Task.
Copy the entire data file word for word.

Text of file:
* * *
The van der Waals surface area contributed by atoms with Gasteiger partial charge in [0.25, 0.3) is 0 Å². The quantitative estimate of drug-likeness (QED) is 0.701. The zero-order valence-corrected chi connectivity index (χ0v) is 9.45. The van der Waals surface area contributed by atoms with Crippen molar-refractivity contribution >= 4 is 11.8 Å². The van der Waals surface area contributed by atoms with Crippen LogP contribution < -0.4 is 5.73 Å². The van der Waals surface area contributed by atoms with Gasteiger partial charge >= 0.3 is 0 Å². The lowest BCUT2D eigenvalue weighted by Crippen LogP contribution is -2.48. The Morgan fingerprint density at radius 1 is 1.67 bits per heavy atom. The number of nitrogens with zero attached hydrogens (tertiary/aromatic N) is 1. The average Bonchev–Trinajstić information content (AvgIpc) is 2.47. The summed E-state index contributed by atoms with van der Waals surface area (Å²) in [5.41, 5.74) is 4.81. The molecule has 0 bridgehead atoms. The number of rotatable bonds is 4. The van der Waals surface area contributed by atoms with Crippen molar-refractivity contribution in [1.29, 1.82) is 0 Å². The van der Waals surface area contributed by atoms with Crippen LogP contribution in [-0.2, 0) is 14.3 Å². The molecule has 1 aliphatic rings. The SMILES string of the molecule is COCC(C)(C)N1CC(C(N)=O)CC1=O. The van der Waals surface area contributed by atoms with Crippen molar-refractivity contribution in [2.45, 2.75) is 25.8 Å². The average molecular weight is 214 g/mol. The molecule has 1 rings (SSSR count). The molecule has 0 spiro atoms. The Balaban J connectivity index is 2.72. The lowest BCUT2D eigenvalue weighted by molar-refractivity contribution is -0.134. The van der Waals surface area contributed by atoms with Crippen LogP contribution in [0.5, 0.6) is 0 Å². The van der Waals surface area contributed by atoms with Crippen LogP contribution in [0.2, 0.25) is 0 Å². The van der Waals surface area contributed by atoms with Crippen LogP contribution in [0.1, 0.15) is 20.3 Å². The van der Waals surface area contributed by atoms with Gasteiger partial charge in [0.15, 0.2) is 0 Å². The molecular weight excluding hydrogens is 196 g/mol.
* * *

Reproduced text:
The van der Waals surface area contributed by atoms with Gasteiger partial charge in [0.25, 0.3) is 0 Å². The quantitative estimate of drug-likeness (QED) is 0.701. The zero-order valence-corrected chi connectivity index (χ0v) is 9.45. The van der Waals surface area contributed by atoms with Crippen molar-refractivity contribution >= 4 is 11.8 Å². The van der Waals surface area contributed by atoms with Crippen LogP contribution < -0.4 is 5.73 Å². The van der Waals surface area contributed by atoms with Gasteiger partial charge >= 0.3 is 0 Å². The lowest BCUT2D eigenvalue weighted by Crippen LogP contribution is -2.48. The Morgan fingerprint density at radius 1 is 1.67 bits per heavy atom. The number of nitrogens with zero attached hydrogens (tertiary/aromatic N) is 1. The average Bonchev–Trinajstić information content (AvgIpc) is 2.47. The summed E-state index contributed by atoms with van der Waals surface area (Å²) in [5.41, 5.74) is 4.81. The molecule has 0 bridgehead atoms. The number of rotatable bonds is 4. The van der Waals surface area contributed by atoms with Crippen molar-refractivity contribution in [1.29, 1.82) is 0 Å². The van der Waals surface area contributed by atoms with Crippen LogP contribution in [-0.2, 0) is 14.3 Å². The molecule has 1 aliphatic rings. The SMILES string of the molecule is COCC(C)(C)N1CC(C(N)=O)CC1=O. The van der Waals surface area contributed by atoms with Crippen molar-refractivity contribution in [2.45, 2.75) is 25.8 Å². The average molecular weight is 214 g/mol. The molecule has 1 rings (SSSR count). The molecule has 0 spiro atoms. The Balaban J connectivity index is 2.72. The lowest BCUT2D eigenvalue weighted by molar-refractivity contribution is -0.134. The van der Waals surface area contributed by atoms with Crippen LogP contribution in [0.5, 0.6) is 0 Å². The van der Waals surface area contributed by atoms with Crippen LogP contribution in [0.2, 0.25) is 0 Å². The van der Waals surface area contributed by atoms with Crippen LogP contribution in [0.1, 0.15) is 20.3 Å². The van der Waals surface area contributed by atoms with Gasteiger partial charge in [0.15, 0.2) is 0 Å². The molecular weight excluding hydrogens is 196 g/mol.